Asceticism in the Modern World: The Religion of Self-Deprivation

By Betsy C. Chadbourn
2014, Vol. 6 No. 03 | pg. 1/4 |

Among the questions that have attracted my attention during my theological career thus far, nothing has struck me more forcibly than the possibility of asceticism existing in the modern world. Modern asceticism initially appears an absurdity. A non-existent. Something of the past, along with the once thriving Christian that laid its foundations. Before, we associated the ascetic with monkish values, the valorisation of chastity, a life of deprivation. Repulsion toward the flesh. Hostility for food. Enmity on all we call pleasure. Yes, modernity is surely an exodus from such; a secular haven for the positive body-image ideal. This, in fact, is something of a contemporary fallacy.

Here, I wish to explore the idea that asceticism has not, in fact, been lain to rest, but still flourishes amongst the cultural phenomena of our day. The argument has been sectioned into four areas of discussion. The first involves the place of historical ascetic ideas in everyday consumption; the second, the continually thriving dieting and the malevolent eating disorder; the third, the exponential growth of vegetarianism and veganism; and the fourth, the modernist creation of a ‘hedonistic asceticism’. I shall also reflect on these ideas through the work and criticisms of three key thinkers: Caroline Walker Bynum, David Grumett and Friedrich Nietzsche.

To Define

Firstly, I find it necessary to define what we here mean by ‘asceticism’. Asceticism is described as: ‘the practicing of strict self-denial of worldly pleasures as a measure of personal and especially spiritual discipline’1. Although this definition is helpful, in this paper we shall be examining asceticism with more specificity, under a topic which concerns every person, every day, in every corner of the world: food. Our asceticism is about the rigid control over the body and all of its facets. It is a retreat from an excess of consumption. But it is also something which can be practiced to excess itself. Here we are concerned with both the impulse to exceed denial, and the want to moderate it. Finally, the abstinence we will see below can be summarised in one, somewhat oxymoronic, statement: a hedonistic asceticism.

Indian AsceticAn Indian ascetic wearing an iron collar, circa 1870. (Photo by Hulton Archive/Getty Images, available from Wikimedia Commons.)

A Brief History: Farewell to Food for the Soul

Asceticism was once a thriving practice. Monastic law governed the church-peoples with startling rigidity, and even laymen were subject to the complicated world of the feast and the fast. People looked to their stomachs, or rather, what they were putting in them, to prepare themselves for the purity of heaven. Food for the soul, we may call it. But as the Reformation dawned on society, asceticism seemed lost for good.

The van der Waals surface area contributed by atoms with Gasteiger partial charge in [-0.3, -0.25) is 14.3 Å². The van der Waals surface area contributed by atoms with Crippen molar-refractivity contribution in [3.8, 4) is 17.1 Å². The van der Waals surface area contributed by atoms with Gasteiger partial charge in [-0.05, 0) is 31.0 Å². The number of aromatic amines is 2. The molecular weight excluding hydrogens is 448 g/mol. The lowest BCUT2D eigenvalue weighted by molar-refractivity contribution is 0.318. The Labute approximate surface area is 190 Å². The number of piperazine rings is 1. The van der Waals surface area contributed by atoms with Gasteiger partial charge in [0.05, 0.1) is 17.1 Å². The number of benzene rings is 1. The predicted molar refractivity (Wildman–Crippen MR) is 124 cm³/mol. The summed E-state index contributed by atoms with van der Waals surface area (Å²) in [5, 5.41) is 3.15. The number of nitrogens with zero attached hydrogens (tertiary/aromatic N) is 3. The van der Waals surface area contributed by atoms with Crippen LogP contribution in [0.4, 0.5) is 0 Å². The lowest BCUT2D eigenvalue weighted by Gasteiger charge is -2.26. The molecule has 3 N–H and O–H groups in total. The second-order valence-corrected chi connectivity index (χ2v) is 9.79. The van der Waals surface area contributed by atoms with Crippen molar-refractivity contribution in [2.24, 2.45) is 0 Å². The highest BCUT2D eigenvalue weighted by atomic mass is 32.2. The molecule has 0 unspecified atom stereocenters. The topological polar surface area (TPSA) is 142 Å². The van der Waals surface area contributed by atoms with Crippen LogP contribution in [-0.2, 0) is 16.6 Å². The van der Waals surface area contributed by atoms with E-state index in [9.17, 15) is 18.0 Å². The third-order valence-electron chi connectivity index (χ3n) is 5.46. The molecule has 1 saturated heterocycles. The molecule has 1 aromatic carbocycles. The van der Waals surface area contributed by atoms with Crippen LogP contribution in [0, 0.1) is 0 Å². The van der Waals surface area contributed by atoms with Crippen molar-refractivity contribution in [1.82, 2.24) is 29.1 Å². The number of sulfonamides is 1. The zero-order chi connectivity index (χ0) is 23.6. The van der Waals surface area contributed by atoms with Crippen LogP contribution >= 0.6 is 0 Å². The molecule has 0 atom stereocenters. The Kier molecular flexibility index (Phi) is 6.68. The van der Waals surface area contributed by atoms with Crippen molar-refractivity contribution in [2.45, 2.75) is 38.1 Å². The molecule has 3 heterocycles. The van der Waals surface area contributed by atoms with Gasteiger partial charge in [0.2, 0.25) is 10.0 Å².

However, it would be a terrible inaccuracy to believe that the Reformation buried the ascetical life forever2. In fact, it could be argued that asceticism is flourishing, in ways never before seen. With the decline in religious belief and practice, ascetic instincts have transformed themselves into their secular doppelgangers. Food for the soul is no longer relevant. It’s all about the body. There is a rapidly declining concern in pleasing God through consumption, but instead, a drive to seek materialistic modes of salvation through the strict control of the body.

The Malevolent Eating Disorder

One of these modes can be taken to alarming levels of excess: anorexia. Here referred to as: ‘the malevolent eating disorder’, it is characterized by ‘immoderate food restriction, irrational fear of gaining weight, and distorted body self-perception’3.

The anorexia phenomenon has become a central theme in western culture. It is something, in one form or another, that has been present since Ancient Greece; a dualist tradition in which the body is seen as ‘a form of limitation of which we aspire to transcend and free ourselves from’4. Though central to the anorectic’s psychology, these beliefs are also fundamental elements in the tradition of modern Western asceticism. It seems appropriate, then, that the two should be linked.

Indeed, evangelical diet and fitness programmes have created a business from thinness, linked it with Christian piety, and hit their own consumer goals, creating a holy trinity of dieting, fit for modernity. Within this system, we also see a secular boom; producing a body that is lithe and lean has become ‘a middle-class mode of enlightenment’5. Yes, anorexia is about achieving domination of the body and the self in the context of a world that feels out of control. But can we definitively call it asceticism?